Busy traffic arteries cut through the Sonian Forest and fragment the forest into isolated patches: the Brussels Ring Road, the E411, the railway between Brussels and Luxembourg, the Terhulpsesteenweg, the Duboislaan, the Tervuursesteenweg… They all prevent the forest inhabitants from travelling between the different areas. About fifty animals are killed each yearby the busy traffic on the roads through the forest in the forest. This was revealed by monitoring that took place in the context of the Dood doet Leven project.
The Life+OZON project (= Defragmentation of Sonian Forest) aimed to reconnect these ecological hotspots. To that end, more than ten wildlife crossings were constructed during the years 2013-2018. The most spectacular is no doubt the wildlife bridge between Groenendaal and Waterloo, which was completed in the spring of 2018.
On several places the use of wildlife crossings, wildlife tunnels, wildlife pipes and tree bridges is monitored using camera traps. From the start some of the project partners used Agouti as a platform to store their images. Within the framework of Catrein, a short workshop was organized recently discussing camera settings and the use of Agouti. All project partners now will use Agouti to store and annotate their images - allowing also a standardised data analysis by Catrein project partners such as INBO.
Wild boar in nature areas south of Leuven (Belgium)
In the region south of Leuven wild boar reappeared a decade ago. This new situation brings new challenges as far as concerns wild boar management in public forests (meerdaalwoud) and nature areas (Dijlevallie) in the region. However at the moment the current distribution of wild boar in the region is not known. Therefore 30 Catrein-cameras are currently deployed in the region to monitor the current wild boar distribution. The cameras are randomly distributed in the region and each three weeks the positions of the cameras are changed. The project only started in march 2018. First results will be available end of 2018.
PhD project : Wild boar in the National Park Hoge Kempen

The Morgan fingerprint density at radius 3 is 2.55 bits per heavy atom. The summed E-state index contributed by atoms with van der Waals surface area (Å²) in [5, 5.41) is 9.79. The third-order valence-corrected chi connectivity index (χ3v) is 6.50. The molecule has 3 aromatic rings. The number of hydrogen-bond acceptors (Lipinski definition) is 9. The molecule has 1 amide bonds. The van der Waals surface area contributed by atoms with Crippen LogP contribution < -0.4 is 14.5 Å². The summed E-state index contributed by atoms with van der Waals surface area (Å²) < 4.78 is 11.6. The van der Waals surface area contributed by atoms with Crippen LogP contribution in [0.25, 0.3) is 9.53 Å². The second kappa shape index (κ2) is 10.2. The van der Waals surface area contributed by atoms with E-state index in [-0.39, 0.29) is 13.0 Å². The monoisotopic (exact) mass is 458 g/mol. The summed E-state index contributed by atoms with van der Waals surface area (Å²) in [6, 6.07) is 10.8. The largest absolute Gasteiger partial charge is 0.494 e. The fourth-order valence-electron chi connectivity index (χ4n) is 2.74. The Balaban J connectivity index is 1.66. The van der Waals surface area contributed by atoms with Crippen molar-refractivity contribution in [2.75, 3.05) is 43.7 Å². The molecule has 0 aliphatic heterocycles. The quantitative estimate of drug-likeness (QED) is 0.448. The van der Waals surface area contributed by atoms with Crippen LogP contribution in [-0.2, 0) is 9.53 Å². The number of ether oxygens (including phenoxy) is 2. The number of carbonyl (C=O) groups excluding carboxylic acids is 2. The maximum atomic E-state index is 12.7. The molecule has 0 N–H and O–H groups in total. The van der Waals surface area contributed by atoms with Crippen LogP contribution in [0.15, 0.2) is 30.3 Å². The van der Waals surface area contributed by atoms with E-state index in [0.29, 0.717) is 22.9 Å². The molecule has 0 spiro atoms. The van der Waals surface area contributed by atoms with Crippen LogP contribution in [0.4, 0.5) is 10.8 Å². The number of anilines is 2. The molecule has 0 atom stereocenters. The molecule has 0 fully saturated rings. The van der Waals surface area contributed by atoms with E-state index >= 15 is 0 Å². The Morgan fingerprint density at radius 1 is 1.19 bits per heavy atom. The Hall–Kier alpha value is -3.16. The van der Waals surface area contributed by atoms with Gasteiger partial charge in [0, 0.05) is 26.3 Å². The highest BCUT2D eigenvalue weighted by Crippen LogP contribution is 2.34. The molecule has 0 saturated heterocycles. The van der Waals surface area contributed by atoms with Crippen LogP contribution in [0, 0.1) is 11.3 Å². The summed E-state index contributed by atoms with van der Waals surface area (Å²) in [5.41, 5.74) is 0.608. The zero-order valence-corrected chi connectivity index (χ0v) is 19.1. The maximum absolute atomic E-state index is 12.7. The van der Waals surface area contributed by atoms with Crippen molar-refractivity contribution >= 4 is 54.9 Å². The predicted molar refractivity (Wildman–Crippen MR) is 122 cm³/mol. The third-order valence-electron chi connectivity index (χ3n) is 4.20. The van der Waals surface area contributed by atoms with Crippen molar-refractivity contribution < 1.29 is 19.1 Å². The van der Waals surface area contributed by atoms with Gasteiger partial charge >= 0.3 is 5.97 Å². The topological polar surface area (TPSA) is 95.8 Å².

Wild boar (Sus scrofa) is an opportunistic omnivorous ungulate native to the Eurasian continent and introduced as game species in other parts of the world. In Flanders, the species went virtually extinct several decades ago but was observed again in 2006 and is expanding rapidly ever since. National Park Hoge Kempen (https://www.nationaalparkhogekempen.be/nl), the only national park in Belgium and a typical urban protected area, is one of the places where wild boar is observed frequently. The return of wild boar poses a striking duality inherent to the scarce nature in Flanders. Having a charismatic umbrella species with booming population densities can be considered a conservation success. However, wild boar can have serious ecological, economic as well as a socio-cultural impacts through interactions with rare species, damage to crops and gardens, car collisions, disease transmissions and the imposition of fear. The small size of NPHK (+/- 50km2) and its position in a very urbanised surrounding results in nature and wildlife literally being in people’s backyard. This increases the chance of negative encounters substantially. Missing knowledge on several ecological mechanisms results in uncertainties when elaborating management strategies for wild boar and therefore in an inability to cope with these impacts in a sustainable way. In this research project we primarily study the space use of wild boar in relation to human activities and ecological conditions. To do this we apply a standardised, randomised deployment of camera traps. Secondly, this study aims at contributing to methodological improvements of camera trap studies by comparing different spatial distribution models to analyse the same research question. Thirdly, it aims at providing objective data input for a locally adapted and integrated wild boar management, ultimately contributing to a more efficient sharing of valuable green space and thus to human-wildlife coexistence